Think this over, pray about it, and if you truly feel that you are ready to adopt, then go for it. India is open for adoption. If that is where you feel in your heart that your daughter is, then start the adoption paperwork process now! She is waiting.

      My daughter was living in China. She is now home with us, a full part of our family. It was a 5 year process. India may not take that long, but you have to be prepared for wait times to change.

  31. Margaret
    Aug 20, 2011
    at 9:38 am

    My question may seem trivial in comparison, but I noticed that all the little indian girls have their hair short like a boys. Is this done for gendor purposes? Meaning because they wanted a boy?

  32. E
    Sep 7, 2011
    at 12:40 pm

    @the “miracle story” of the husband who suddenly decided to accept his wife and 3 girls- call me a cynic but perhaps he got tired of sleeping alone and realized that women are (surprise, surprise) in short supply in India.

    • Trina
      Mar 5, 2012
      at 6:46 pm

      E
      It is wonderful how God is working in the hearts of people.

  33. E
    Sep 7, 2011
    at 12:47 pm

    In a few years, women will be in such short supply that young MEN’S FAMILIES will be forced to pay huge sums to families of GIRLS for the priviledge of marrying them. You might mention THAT to those families who are about to pour sand in their infant girls’ nostrils. Perhaps the prospect of CASH will change their MINDS. “Education” cannot create HEARTS in those who obviously have none.

  34. […] I sponsored Santhoshi because of how devalued little girls in India are.  They are considered a financial burden and it’s not unusual for baby girls to be murdered after birth. […]

  35. maddy
    Jan 29, 2012
    at 3:49 pm

    Why do they baby girls
    ????????????

  36. Trina
    Mar 5, 2012
    at 6:51 pm

    I really like these comments. except the one from Stephen. thats ok, I pray God will give him understanding. God bless you all.

  37. May 31, 2012
    at 2:49 am

    This is just terrible how can such a thing even happen and there are really PEOPLE that do this with no feelings and to think INDIA worships “COWS” but will think nothing of taking the life of “POOR HELPLESS BABY GIRLS” maybe there should be such thing as automatic removal of the female organs at birth so no FEMALE can become pregnant …. after who deserves the right to bear children if they are been killed and murdered ???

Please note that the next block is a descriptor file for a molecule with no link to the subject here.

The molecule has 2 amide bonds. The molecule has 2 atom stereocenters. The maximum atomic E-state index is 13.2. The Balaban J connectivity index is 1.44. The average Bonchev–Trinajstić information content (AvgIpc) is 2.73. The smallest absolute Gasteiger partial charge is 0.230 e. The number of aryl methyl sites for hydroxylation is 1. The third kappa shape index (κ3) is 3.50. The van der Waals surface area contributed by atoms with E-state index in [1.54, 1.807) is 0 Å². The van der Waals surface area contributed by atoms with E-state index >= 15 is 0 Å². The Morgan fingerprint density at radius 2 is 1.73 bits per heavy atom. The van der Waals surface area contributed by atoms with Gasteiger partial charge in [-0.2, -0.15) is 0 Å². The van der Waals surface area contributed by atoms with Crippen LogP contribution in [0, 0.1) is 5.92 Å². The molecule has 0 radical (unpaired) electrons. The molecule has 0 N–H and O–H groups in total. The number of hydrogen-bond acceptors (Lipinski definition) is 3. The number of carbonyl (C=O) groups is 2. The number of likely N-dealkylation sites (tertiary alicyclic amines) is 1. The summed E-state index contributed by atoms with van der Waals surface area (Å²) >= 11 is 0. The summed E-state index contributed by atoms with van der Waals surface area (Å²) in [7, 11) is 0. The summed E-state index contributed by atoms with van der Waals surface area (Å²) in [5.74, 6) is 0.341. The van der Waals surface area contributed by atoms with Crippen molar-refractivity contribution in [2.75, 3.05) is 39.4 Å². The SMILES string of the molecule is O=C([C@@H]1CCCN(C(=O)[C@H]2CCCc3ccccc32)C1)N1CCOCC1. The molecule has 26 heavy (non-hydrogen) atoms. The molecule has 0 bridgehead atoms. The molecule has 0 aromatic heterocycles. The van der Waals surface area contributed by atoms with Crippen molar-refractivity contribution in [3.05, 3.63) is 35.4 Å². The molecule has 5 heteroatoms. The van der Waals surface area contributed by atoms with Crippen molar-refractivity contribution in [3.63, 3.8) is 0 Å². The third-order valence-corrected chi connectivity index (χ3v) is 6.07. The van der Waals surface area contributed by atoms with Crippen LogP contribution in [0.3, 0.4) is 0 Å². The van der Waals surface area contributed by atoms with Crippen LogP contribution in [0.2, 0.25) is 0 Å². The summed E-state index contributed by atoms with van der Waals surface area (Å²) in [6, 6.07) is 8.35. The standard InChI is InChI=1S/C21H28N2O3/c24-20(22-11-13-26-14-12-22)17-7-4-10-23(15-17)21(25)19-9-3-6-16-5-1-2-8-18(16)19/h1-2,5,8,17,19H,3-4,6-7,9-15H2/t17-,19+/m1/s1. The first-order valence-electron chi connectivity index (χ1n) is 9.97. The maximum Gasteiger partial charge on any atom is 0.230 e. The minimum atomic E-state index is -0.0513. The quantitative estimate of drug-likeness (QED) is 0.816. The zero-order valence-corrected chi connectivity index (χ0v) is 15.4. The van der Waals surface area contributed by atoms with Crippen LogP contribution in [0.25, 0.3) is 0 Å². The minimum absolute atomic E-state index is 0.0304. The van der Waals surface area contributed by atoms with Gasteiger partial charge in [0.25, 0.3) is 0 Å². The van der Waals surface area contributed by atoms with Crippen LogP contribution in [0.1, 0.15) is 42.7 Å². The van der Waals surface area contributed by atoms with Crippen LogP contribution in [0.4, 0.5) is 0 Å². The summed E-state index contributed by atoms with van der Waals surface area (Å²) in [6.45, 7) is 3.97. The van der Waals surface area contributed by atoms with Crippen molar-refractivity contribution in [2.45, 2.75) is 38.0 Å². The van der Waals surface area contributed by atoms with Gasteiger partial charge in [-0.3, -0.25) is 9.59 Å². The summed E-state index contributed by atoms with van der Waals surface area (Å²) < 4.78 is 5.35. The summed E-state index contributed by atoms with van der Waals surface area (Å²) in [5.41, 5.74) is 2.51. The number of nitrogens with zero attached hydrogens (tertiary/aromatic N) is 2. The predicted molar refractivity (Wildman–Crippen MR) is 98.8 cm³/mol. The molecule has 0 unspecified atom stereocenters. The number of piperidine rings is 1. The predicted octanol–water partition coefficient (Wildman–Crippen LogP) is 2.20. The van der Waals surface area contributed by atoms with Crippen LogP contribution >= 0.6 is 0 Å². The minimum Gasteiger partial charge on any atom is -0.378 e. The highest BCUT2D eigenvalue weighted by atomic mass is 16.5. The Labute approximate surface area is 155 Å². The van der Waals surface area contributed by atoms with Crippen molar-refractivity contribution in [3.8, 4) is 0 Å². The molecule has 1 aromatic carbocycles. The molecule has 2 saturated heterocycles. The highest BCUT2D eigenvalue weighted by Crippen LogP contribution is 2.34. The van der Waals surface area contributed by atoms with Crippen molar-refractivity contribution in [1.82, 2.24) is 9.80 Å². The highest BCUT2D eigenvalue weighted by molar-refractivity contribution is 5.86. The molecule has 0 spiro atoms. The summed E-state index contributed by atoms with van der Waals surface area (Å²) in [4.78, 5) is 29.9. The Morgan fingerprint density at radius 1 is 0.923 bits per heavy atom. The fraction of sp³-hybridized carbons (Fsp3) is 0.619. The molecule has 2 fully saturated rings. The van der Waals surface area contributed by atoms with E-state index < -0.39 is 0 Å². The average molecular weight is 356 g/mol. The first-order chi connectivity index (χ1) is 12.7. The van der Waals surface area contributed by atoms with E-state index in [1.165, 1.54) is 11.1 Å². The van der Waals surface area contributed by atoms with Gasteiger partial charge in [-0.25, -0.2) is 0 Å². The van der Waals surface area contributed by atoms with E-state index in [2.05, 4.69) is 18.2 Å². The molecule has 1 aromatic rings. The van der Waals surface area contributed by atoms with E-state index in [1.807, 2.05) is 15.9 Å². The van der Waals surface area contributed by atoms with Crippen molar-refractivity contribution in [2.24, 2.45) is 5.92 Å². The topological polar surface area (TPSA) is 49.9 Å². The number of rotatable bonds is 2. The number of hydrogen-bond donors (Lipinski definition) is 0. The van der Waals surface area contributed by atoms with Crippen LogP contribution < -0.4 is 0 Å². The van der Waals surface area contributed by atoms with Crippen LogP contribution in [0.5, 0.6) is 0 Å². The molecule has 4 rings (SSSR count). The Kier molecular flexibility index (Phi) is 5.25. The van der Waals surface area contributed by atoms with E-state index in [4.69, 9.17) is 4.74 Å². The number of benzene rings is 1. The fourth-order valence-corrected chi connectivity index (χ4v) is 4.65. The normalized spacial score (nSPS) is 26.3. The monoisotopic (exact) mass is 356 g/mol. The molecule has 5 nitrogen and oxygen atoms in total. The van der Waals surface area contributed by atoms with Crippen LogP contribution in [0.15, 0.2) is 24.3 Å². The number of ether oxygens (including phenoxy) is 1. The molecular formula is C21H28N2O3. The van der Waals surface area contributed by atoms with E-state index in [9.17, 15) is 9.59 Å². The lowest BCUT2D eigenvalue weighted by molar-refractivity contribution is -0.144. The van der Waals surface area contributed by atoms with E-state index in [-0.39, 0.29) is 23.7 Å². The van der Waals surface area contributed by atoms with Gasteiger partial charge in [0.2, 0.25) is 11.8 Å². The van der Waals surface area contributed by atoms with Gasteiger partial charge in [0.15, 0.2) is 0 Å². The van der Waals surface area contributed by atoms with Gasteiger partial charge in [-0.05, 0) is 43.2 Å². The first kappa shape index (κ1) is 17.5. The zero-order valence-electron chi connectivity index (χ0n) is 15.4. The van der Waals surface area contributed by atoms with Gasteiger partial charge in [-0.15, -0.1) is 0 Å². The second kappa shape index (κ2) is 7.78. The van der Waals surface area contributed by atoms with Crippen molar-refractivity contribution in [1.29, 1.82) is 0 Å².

38. Lizette Morla
    Oct 4, 2012
    at 8:36 am

    Is there an adoption program for people wanting to adopt from the US?

    • Jacquie Parella
      Oct 4, 2012
      at 8:39 pm

      No, sorry Lizette, we don’t work in the area of adoption at all.

  39. Jack
    Jan 13, 2013
    at 6:17 pm

    Why dont the governments out there just scrap the dowry tradition to end these injustices? (make it 50/50 or even make the mens family pay the dowry instead ). They could be forced to do something like this soon if girls/women become that scarce. (or continue trafficking which will affect other countries gender ratio)

    Also agree with Stephens comment, how can these countries (china aswell) have any spirituality about them whatsover to allow girls to be killed like this.

    the real concern here is the size of these populations/inbalances for area/world instability in the future.

  40. atish vashist
    Aug 30, 2014
    at 9:24 pm

    girls should be loved and respected

  41. Jaclyn
    Nov 11, 2014
    at 2:36 pm

    Hello,
    I am a recent graduate from college and I am very passionate about helping these poor girls and helping their families see how important and equal they are. I was wondering if you have a volunteer program or a position open in India for a helper or counselor. I unfortunately don’t have any medical or psychology training but I am eager to help in any way possible. I have a bachelor’s degree in journalism and I hope to help spread their stories in order to inspire compassion and support for them and all the girls of India.

    • Emily Vanhoutan
      Nov 12, 2014
      at 9:05 am

      Hi Jaclyn! Congratulations on graduating college and thank you so much for your desire to make an impact on girls and families in India! Our projects are staffed by local people who are able to present the gospel and all aspects of our program in a way that the children will understand within their culture. We feel that the indigenous staff members know the best way to present the gospel and apply God’s truth in their lives. Regrettably, we do not send employees from the United States to work overseas in our projects.

      We do have many positions here in the United States that are a very necessary part of helping the children in our programs, including India, that you might be interested in. Our headquarters in located in Colorado Springs, Colorado, and you can find all of the open jobs at http://www.compassion.com/employment/default.htm. There are a also a few regional jobs around the country.

      God bless you and I pray that the Lord would guide you in making these big decisions you have coming up in your future! God will use you in mighty ways :).

© 2008-2014 Compassion International. All Rights Reserved.
ECFA Charity Navigator BBB